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Brand WTF of the Week: Papa John playing the batsh*t blame game

Papa John’s founder John Schnatter has tried to shift the blame off him and onto his ad agency and even Kanye West, sliding his company’s brand into an 800-degree oven.

Brand WTF of the Week: Papa John playing the batsh*t blame game
[Photo: JB Lacroix/WireImage/Getty Images]

American business has never been short of eccentrically offensive business owners (See: Henry Ford, antisemitism, and the Third Reich). But at this point, there is an established playbook when one of their country-club jokes or off-color opinions somehow squeaks by the PR minions and into the media. Apologize, make some sort of amends (rehab, anger management, sensitivity training, sizable charity donation, etc.), then disappear for a while until your company’s brand image and stock price eventually recover.

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But now there’s a newer school of leadership training, of which a primary pillar is the ability to staunchly refuse personal responsibility for mistakes or missteps. In fact, the modus operandi is not only refusal of acknowledgment, but also aggressively advocate a strict policy of blame-shifting and finger-pointing in any other direction. Given this week’s news cycle, let’s call it The Donald J. Trump School for Leaders Who Don’t Apologize Good. Its newest graduate is Papa John’s founder and chairman John Schnatter, who’s been spewing this strategy all week magna cum laude.

Last week, Forbes reported that on a conference call in May, Schnatter used the N-word during a conversation about his statements in November 2017, when he waded into the debate over national anthem protests in the NFL and partly blamed the league’s response for his slowing pizza sales. He was asked how he would distance himself from racist groups online and responded by downplaying the significance of his NFL statement, allegedly saying, “Colonel Sanders called blacks n—–s” and never faced public backlash, effectively forgetting that he’s not actually living in the 1930s Jim Crow South.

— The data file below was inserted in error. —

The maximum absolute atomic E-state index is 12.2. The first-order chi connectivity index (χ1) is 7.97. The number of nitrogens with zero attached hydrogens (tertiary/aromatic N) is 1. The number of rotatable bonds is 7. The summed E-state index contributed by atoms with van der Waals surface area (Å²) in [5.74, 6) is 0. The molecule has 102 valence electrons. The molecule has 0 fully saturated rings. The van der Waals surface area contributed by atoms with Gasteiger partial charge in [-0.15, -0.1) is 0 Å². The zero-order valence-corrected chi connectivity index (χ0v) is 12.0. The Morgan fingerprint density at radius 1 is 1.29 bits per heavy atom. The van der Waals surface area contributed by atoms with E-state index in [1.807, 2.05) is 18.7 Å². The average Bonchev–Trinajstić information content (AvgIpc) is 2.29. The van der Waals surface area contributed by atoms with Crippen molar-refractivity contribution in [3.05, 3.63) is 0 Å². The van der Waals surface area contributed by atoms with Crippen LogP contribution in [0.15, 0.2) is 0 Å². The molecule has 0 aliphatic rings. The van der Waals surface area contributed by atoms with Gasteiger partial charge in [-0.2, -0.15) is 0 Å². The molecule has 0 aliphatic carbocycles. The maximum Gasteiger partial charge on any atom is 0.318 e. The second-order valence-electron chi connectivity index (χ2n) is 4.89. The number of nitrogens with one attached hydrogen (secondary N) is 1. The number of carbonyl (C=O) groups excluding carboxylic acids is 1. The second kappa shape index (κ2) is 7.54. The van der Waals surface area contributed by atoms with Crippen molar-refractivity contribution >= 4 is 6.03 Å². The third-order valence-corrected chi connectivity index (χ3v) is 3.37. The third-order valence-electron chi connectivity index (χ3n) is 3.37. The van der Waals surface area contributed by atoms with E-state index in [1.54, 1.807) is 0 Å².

Since then, Schnatter has resigned his position as chairman at the behest of the company’s board, but on second thought, he now calls that move a mistake. He sent a letter to the Papa John’s board over the weekend defending himself, and criticizing the board for forcing his resignation before conducting a full investigation into the Forbes story. And in a TV interview with Kentucky’s WLKY on Friday, he accused his ad agency Laundry Service of extortion, claiming it tried to blackmail the company for $6 million to keep quiet about his use of the racial slur. The agency denies that claim, calling it “disparaging and outrageous.” Schnatter also claimed that Laundry Service encouraged the brand to work with Kanye West but Schnatter refused because of West’s use of the N-word in his lyrics, which is just so rich that one can barely stand it.

All of this is to say that Papa John’s, the multibillion-dollar public company, is in a pretty big mess. But it wouldn’t be as gargantuan of a clusterf**k if Papa John himself wasn’t the face of the brand. The old Apology Playbook applies even more when a company’s leader is also its mascot and primary spokesperson. It’s the difference between a McDonald’s executive making this mistake, and Ronald McDonald himself using a racial slur. Both are objectively bad, but the latter has more impact on the brand overall. John Schnatter is Papa John, and he still owns 30% of the company, and by doubling and tripling down on this situation he’s essentially throwing his own money–along with Papa John’s investors–in an 800-degree oven.

This debacle isn’t going away anytime soon, and the longer it drags out, the more Papa John’s board will be thinking about extricating itself from Schnatter’s shadow with a complete rebrand. Maybe Papa’s? Or how about PJ’s? Is that taken? Either way, they know no one wants to eat Racist Douche Pizza.

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About the author

Jeff Beer is a staff editor at Fast Company, covering advertising, marketing, and brand creativity. He lives in Toronto.

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